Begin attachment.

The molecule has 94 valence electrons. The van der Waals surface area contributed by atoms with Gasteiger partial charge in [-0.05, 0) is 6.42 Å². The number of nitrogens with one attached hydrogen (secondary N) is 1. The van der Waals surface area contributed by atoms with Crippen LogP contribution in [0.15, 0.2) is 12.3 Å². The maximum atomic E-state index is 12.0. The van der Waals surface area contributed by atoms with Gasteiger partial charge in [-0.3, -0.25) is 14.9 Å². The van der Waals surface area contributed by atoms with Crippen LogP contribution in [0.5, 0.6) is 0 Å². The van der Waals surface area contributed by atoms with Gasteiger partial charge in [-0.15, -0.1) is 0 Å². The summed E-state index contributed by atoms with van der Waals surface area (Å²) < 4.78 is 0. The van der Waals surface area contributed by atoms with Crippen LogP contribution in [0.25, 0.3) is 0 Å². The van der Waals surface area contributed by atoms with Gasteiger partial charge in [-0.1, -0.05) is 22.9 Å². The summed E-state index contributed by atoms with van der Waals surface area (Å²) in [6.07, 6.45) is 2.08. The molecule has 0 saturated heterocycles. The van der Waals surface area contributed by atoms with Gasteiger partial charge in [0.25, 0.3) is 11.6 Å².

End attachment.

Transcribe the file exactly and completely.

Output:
The molecule has 94 valence electrons. The van der Waals surface area contributed by atoms with Gasteiger partial charge in [-0.05, 0) is 6.42 Å². The number of nitrogens with one attached hydrogen (secondary N) is 1. The van der Waals surface area contributed by atoms with Crippen LogP contribution in [0.15, 0.2) is 12.3 Å². The maximum atomic E-state index is 12.0. The van der Waals surface area contributed by atoms with Gasteiger partial charge in [-0.3, -0.25) is 14.9 Å². The van der Waals surface area contributed by atoms with Crippen LogP contribution in [0.5, 0.6) is 0 Å². The van der Waals surface area contributed by atoms with Gasteiger partial charge in [-0.15, -0.1) is 0 Å². The summed E-state index contributed by atoms with van der Waals surface area (Å²) < 4.78 is 0. The van der Waals surface area contributed by atoms with Crippen LogP contribution in [0.25, 0.3) is 0 Å². The van der Waals surface area contributed by atoms with Gasteiger partial charge in [-0.1, -0.05) is 22.9 Å². The summed E-state index contributed by atoms with van der Waals surface area (Å²) in [6.07, 6.45) is 2.08. The molecule has 0 saturated heterocycles. The van der Waals surface area contributed by atoms with Gasteiger partial charge in [0.25, 0.3) is 11.6 Å².